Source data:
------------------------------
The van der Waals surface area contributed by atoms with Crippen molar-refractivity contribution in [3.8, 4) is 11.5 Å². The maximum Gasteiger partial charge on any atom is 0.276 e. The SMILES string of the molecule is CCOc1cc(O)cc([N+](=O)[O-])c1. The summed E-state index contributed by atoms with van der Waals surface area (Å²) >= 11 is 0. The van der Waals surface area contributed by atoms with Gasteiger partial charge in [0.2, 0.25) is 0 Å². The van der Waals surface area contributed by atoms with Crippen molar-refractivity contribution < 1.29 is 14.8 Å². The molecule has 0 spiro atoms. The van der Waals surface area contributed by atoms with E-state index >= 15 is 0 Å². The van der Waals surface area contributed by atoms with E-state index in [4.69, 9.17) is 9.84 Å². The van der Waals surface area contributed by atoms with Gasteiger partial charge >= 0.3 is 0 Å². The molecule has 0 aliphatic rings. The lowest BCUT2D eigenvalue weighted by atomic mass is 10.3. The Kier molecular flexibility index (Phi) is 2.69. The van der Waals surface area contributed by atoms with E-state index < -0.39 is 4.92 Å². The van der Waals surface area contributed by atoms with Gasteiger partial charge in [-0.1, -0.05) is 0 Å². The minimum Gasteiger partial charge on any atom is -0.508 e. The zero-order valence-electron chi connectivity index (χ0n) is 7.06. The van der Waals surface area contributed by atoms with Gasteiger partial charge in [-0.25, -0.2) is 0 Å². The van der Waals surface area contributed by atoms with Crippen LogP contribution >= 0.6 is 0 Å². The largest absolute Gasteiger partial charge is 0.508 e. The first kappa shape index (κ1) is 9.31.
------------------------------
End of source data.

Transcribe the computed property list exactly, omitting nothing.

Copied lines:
The van der Waals surface area contributed by atoms with Crippen molar-refractivity contribution in [3.8, 4) is 11.5 Å². The maximum Gasteiger partial charge on any atom is 0.276 e. The SMILES string of the molecule is CCOc1cc(O)cc([N+](=O)[O-])c1. The summed E-state index contributed by atoms with van der Waals surface area (Å²) >= 11 is 0. The van der Waals surface area contributed by atoms with Gasteiger partial charge in [0.2, 0.25) is 0 Å². The van der Waals surface area contributed by atoms with Crippen molar-refractivity contribution < 1.29 is 14.8 Å². The molecule has 0 spiro atoms. The van der Waals surface area contributed by atoms with E-state index >= 15 is 0 Å². The van der Waals surface area contributed by atoms with E-state index in [4.69, 9.17) is 9.84 Å². The van der Waals surface area contributed by atoms with Gasteiger partial charge >= 0.3 is 0 Å². The molecule has 0 aliphatic rings. The lowest BCUT2D eigenvalue weighted by atomic mass is 10.3. The Kier molecular flexibility index (Phi) is 2.69. The van der Waals surface area contributed by atoms with E-state index < -0.39 is 4.92 Å². The van der Waals surface area contributed by atoms with Gasteiger partial charge in [-0.1, -0.05) is 0 Å². The minimum Gasteiger partial charge on any atom is -0.508 e. The zero-order valence-electron chi connectivity index (χ0n) is 7.06. The van der Waals surface area contributed by atoms with Gasteiger partial charge in [-0.25, -0.2) is 0 Å². The van der Waals surface area contributed by atoms with Crippen LogP contribution >= 0.6 is 0 Å². The largest absolute Gasteiger partial charge is 0.508 e. The first kappa shape index (κ1) is 9.31.